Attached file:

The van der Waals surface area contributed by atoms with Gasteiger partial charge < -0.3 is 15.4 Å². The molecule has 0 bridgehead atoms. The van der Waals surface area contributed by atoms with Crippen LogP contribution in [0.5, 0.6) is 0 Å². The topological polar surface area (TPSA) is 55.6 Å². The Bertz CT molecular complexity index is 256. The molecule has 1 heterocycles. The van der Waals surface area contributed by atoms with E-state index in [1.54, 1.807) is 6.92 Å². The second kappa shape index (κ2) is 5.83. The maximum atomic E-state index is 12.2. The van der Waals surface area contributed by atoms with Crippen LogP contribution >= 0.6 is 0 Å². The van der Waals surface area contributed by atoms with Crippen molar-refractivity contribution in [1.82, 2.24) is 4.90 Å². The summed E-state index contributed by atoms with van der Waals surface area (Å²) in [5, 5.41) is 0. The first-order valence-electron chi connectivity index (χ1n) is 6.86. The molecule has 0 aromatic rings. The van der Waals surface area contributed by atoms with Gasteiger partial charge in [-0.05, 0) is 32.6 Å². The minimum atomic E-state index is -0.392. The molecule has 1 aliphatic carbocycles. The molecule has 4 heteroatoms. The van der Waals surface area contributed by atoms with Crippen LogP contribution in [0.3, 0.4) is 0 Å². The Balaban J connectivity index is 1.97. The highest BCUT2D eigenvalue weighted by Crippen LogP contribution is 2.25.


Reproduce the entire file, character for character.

The van der Waals surface area contributed by atoms with Gasteiger partial charge < -0.3 is 15.4 Å². The molecule has 0 bridgehead atoms. The van der Waals surface area contributed by atoms with Crippen LogP contribution in [0.5, 0.6) is 0 Å². The topological polar surface area (TPSA) is 55.6 Å². The Bertz CT molecular complexity index is 256. The molecule has 1 heterocycles. The van der Waals surface area contributed by atoms with E-state index in [1.54, 1.807) is 6.92 Å². The second kappa shape index (κ2) is 5.83. The maximum atomic E-state index is 12.2. The van der Waals surface area contributed by atoms with Crippen LogP contribution >= 0.6 is 0 Å². The van der Waals surface area contributed by atoms with Crippen molar-refractivity contribution in [1.82, 2.24) is 4.90 Å². The summed E-state index contributed by atoms with van der Waals surface area (Å²) in [5, 5.41) is 0. The first-order valence-electron chi connectivity index (χ1n) is 6.86. The molecule has 0 aromatic rings. The van der Waals surface area contributed by atoms with Gasteiger partial charge in [-0.05, 0) is 32.6 Å². The minimum atomic E-state index is -0.392. The molecule has 1 aliphatic carbocycles. The molecule has 4 heteroatoms. The van der Waals surface area contributed by atoms with Crippen LogP contribution in [0.3, 0.4) is 0 Å². The Balaban J connectivity index is 1.97. The highest BCUT2D eigenvalue weighted by Crippen LogP contribution is 2.25.